This reminds me about a lawsuit around the popular song, “Blurred Lines,” by Robin Thicke, et al. A jury recently ruled that the song breached copyright of Marvin Gaye’s hit, “Got to Give it Up.” The plagiaristic use of the song netted a payout of $7.4 million dollars and a tremendous amount of negative flack against the artist and his song.
In graduate school, we were warned at the beginning of our first year about giving credit to authors. That was it, a simple reminder. The punishment, however, was anything but simple. It could go so far as expulsion from the seminary which would, at the very least, slow down the ordination process. Many lessons are best learned young.
Tuesday of this past week is Stations of the Cross day for our Middle School. Now in our second year, we show a slide presentation of each station while three students take turns reading from a script. I plagiarized the entire thing. I didn’t write the script, I didn’t create the images of each station, and I did not create the music that was played as an introduction.
I especially did not come up with the concept of Stations of the Cross. But, I did not take credit for creating it, either.
The first mention of the Stations of the Cross came about from journals written by travelers who happened to be in Jerusalem for the Passover Festival. Journal accounts show Pilgrims of The Way (a pre-Christianity name) following Jesus’ path from his trial to crucifixion. There were stations along the way where the pilgrims would stop and remember a particular action that occurred there – like Jesus falling, talking to the women, seeing his mother, and Simon carrying his cross. Some stations are found in the New Testament, others are not. They exist because of tradition and, well, plagiarism.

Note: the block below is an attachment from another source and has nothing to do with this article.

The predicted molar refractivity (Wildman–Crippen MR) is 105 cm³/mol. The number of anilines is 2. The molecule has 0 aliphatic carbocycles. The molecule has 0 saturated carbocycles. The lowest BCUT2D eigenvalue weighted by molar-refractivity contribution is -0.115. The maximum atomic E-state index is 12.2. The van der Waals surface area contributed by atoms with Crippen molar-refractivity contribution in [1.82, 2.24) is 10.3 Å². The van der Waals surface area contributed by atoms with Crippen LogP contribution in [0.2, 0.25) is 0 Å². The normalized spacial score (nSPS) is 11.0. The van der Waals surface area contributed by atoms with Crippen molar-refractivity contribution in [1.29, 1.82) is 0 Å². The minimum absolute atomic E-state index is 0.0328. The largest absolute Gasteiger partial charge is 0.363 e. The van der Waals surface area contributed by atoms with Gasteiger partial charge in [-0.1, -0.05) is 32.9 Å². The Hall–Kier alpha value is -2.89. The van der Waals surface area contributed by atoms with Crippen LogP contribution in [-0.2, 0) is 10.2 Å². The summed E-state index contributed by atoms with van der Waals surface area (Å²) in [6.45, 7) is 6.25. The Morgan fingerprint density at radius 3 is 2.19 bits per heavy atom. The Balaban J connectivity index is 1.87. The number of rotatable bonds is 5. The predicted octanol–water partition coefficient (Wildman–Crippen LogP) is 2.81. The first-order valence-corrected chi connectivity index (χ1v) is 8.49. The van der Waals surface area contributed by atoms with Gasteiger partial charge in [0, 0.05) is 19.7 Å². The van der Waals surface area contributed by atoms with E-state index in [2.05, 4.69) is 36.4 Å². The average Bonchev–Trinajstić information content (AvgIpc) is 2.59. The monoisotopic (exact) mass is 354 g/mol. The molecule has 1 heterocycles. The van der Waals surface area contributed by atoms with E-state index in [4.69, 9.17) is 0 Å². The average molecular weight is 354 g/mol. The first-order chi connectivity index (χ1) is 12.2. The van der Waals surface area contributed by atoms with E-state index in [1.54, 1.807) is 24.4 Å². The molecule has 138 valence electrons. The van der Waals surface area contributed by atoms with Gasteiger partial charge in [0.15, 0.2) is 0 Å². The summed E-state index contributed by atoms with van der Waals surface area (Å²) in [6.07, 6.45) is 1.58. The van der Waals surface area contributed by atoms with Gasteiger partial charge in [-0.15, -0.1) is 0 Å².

The Stations are not the intellectual property of the Pilgrims of The Way. It’s an open source. We’re free to use it and not give credit to the original author. Additionally, the writers of the New Testament do not get caught up with plagiarism. They wrote what they saw and experienced with an open source hope – that others would hear the stories, copy them, and share them. Likewise, your own faith story should be open source. You should share your story with the hope that others will hear it and be inspired to write their own story.
I write Reflections and sermons with the hope that they will become an open source of inspiration. I want others to borrow from them if that brings them closer to God. We have an open source faith and tradition. It’s vitally important to stick to our rules around plagiarism; authors and artists deserve credit and compensation. But it’s also paramount that we openly share our faith and give credit to God.